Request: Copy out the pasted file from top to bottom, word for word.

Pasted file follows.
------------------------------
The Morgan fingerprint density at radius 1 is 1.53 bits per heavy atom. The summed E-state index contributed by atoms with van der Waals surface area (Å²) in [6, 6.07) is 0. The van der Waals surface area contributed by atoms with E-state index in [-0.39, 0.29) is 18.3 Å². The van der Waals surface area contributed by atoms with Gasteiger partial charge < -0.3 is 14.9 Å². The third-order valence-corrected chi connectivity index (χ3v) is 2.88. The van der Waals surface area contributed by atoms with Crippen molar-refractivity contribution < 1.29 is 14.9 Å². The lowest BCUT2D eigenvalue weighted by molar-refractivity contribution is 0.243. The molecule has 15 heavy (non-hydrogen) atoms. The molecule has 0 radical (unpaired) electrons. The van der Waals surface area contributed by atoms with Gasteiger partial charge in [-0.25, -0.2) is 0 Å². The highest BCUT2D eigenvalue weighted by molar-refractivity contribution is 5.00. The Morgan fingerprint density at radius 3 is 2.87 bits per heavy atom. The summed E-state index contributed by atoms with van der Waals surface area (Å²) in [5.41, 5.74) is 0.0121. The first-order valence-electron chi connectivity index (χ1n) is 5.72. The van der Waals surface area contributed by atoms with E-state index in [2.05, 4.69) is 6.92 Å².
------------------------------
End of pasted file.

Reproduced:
The Morgan fingerprint density at radius 1 is 1.53 bits per heavy atom. The summed E-state index contributed by atoms with van der Waals surface area (Å²) in [6, 6.07) is 0. The van der Waals surface area contributed by atoms with E-state index in [-0.39, 0.29) is 18.3 Å². The van der Waals surface area contributed by atoms with Gasteiger partial charge < -0.3 is 14.9 Å². The third-order valence-corrected chi connectivity index (χ3v) is 2.88. The van der Waals surface area contributed by atoms with Crippen molar-refractivity contribution < 1.29 is 14.9 Å². The lowest BCUT2D eigenvalue weighted by molar-refractivity contribution is 0.243. The molecule has 15 heavy (non-hydrogen) atoms. The molecule has 0 radical (unpaired) electrons. The van der Waals surface area contributed by atoms with Gasteiger partial charge in [-0.25, -0.2) is 0 Å². The highest BCUT2D eigenvalue weighted by molar-refractivity contribution is 5.00. The Morgan fingerprint density at radius 3 is 2.87 bits per heavy atom. The summed E-state index contributed by atoms with van der Waals surface area (Å²) in [5.41, 5.74) is 0.0121. The first-order valence-electron chi connectivity index (χ1n) is 5.72. The van der Waals surface area contributed by atoms with E-state index in [2.05, 4.69) is 6.92 Å².